I'm reading Plath's unabridged journals right now. I recall reading The Bell Jar in high school and finding it supremely maddening/engaging. I believe this is what depressive artists do to one: make you want to love them and shake them concurrently. I'm still not up to her first suicide attempt, so it's mostly boys, boys, blind dates and her very meaty conflict with self-assimilation. This passage haunts me the most thus far:

--God, who am I? I sit in the library tonight, the lights glaring overhead, the fan whirring loudly. Girls, girls everywhere, reading books. Intent faces, flesh pink, white, yellow. And I sit here without identity: faceless. My head aches. There is history to read--centuries to comprehend before I sleep, millions of lives to assimilate before breakfast tomorrow. Yet I know that back at the house there is my room, full of my presence. There is my date this weekend: someone believes I am a human being, not a name merely. And these are the only indications that I am a whole person, not merely a knot of nerves, without identity. I'm lost. Huxley would have laughed. What a conditioning center this is! Hundreds of faces, bending over books, fans whirring, beating time along the edge of thought. It is a nightmare. There is no sun. There is only continual motion. If I rest, if I think inward, I go mad. There is so much, and I am torn in different directions, pulled thin, taut against horizons too distant for me to reach. To stop with the German tribes and rest awhile: But no! On, on, on. Through ages of empires, of decline and fall. Swift, ceaseless pace. Will I never rest in sunlight again - slow languid & golden with peace? -

She seems to almost have joyfully languished! It's shitty to feel so, but so wonderful to communicate it in the most exquisite knots of language one can construct. Poets are certainly journalers, or at least should be. Another thing I find so striking about Plath's journaling is that she's always angling toward the poem - none of her descriptions are particularly dry, but even the driest of these need only a nudge to attain poemhood. That's the Confessional ethos, I suppose - the poem being a natural derivation of inner-most scribblings. So few do this well, as there's always the danger falling into pure self-indulgence. Of course, I think I've gained in technical adroitness since high school, so I can see the weak spots in Plath's aesthetic. But even the exercise of journaling doesn't seem so much a self-indulgence in this case as it does an unveiling of the ego, unabashedly revelatory as it is, it is at least unabashed.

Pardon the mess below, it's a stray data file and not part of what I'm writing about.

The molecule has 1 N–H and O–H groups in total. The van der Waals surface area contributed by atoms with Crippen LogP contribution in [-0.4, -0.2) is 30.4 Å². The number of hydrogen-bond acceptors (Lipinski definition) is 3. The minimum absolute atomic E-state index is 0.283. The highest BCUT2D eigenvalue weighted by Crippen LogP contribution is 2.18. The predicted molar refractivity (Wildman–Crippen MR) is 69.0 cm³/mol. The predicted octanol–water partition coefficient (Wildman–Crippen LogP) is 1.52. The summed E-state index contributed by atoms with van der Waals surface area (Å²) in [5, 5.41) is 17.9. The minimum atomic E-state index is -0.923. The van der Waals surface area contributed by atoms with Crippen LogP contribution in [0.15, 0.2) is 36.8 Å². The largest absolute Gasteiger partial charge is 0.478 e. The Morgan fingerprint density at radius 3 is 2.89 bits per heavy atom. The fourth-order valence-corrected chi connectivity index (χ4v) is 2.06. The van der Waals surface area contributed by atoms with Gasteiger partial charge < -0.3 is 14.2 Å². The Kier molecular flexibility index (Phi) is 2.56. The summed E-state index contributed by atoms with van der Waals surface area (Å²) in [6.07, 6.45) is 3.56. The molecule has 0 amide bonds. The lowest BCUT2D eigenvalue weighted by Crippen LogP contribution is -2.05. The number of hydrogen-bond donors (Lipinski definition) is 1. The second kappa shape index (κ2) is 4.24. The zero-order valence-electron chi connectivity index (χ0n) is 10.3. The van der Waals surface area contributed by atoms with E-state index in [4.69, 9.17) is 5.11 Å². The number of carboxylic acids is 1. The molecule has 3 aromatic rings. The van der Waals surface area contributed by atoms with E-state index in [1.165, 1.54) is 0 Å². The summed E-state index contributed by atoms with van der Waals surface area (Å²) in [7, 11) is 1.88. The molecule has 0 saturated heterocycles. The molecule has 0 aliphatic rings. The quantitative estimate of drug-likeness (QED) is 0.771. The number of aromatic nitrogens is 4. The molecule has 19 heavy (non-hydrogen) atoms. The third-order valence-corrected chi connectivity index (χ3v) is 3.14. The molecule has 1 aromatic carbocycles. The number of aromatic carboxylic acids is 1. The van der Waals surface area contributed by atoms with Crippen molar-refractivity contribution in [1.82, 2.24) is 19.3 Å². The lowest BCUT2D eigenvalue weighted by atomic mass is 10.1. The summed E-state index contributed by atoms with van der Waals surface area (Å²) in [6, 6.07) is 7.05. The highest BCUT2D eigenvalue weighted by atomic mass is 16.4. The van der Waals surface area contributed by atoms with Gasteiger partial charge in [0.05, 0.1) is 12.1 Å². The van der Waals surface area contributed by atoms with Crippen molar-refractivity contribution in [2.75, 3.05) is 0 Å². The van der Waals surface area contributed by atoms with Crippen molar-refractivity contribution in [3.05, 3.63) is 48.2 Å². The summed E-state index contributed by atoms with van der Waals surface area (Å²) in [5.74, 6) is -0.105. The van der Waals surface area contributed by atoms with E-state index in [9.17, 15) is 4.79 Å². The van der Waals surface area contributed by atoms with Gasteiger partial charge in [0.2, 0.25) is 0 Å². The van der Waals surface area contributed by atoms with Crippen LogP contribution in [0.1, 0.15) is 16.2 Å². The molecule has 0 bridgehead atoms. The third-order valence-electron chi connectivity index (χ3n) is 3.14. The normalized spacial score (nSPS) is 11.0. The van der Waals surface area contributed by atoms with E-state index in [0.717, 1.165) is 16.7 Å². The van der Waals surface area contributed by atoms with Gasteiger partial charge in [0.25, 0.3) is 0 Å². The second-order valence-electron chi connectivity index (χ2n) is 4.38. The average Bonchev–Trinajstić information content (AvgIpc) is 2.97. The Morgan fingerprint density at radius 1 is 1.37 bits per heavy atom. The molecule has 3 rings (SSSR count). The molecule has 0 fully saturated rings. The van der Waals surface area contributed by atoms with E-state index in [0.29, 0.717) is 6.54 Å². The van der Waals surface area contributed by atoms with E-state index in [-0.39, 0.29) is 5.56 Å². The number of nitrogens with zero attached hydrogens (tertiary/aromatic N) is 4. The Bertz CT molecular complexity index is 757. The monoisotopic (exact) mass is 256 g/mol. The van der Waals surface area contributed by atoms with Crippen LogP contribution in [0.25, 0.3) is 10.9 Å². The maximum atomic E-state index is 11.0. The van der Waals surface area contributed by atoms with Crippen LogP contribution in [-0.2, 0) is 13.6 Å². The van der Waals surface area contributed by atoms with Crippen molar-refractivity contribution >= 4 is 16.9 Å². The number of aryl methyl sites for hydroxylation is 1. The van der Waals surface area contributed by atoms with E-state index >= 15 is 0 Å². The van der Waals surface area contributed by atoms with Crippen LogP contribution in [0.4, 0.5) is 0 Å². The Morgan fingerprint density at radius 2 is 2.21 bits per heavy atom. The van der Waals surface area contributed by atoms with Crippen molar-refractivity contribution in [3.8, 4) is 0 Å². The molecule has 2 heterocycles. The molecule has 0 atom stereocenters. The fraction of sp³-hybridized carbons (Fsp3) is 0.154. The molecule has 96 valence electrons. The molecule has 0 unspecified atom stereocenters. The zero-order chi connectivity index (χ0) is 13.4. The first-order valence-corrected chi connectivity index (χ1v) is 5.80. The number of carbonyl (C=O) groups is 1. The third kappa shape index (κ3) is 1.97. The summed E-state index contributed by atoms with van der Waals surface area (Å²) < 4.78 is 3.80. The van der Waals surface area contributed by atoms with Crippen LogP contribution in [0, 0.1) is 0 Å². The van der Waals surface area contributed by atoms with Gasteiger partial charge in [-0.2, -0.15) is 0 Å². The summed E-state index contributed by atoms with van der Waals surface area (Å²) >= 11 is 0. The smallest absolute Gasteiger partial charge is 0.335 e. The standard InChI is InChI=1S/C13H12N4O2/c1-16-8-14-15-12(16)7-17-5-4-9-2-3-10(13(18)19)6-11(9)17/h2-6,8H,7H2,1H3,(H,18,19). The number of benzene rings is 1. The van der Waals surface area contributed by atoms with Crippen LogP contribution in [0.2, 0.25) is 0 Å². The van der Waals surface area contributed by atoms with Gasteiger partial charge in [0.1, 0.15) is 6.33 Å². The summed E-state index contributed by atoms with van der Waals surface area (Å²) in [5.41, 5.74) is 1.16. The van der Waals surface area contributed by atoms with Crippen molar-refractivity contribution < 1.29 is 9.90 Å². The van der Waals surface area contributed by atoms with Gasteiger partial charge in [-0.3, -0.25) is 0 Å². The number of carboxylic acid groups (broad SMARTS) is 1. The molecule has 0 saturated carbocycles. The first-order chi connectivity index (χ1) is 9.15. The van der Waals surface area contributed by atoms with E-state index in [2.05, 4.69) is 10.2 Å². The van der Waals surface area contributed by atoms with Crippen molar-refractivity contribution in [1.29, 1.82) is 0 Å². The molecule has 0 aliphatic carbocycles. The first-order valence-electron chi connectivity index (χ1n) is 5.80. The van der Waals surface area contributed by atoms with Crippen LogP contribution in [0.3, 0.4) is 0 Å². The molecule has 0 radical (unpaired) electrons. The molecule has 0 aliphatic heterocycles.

It's difficult to believe that Plath didn't somehow know that people would be reading her journals, even forty-some years after her death. I'm acutely aware that it's all exploitative, an exploitation of the self, herself by writing it and my reading, and myself by usurping her point of view. Reading others' journals always does seem like a bit of usurpation. Yet, I think that my awareness of this is informed by the contemporary phenomenon of the aloof poet. It's counter-intuitive that any truly contemporary poet could be considered "aloof," because we're all so plugged in (there are at least five different ways I can Google you). And yet not. With the de-privitization of poets and poetry, I think we guard our home lives more jealously. I keep a "poetry" blog and a "personal" blog. The lines are more clearly delineated than ever.


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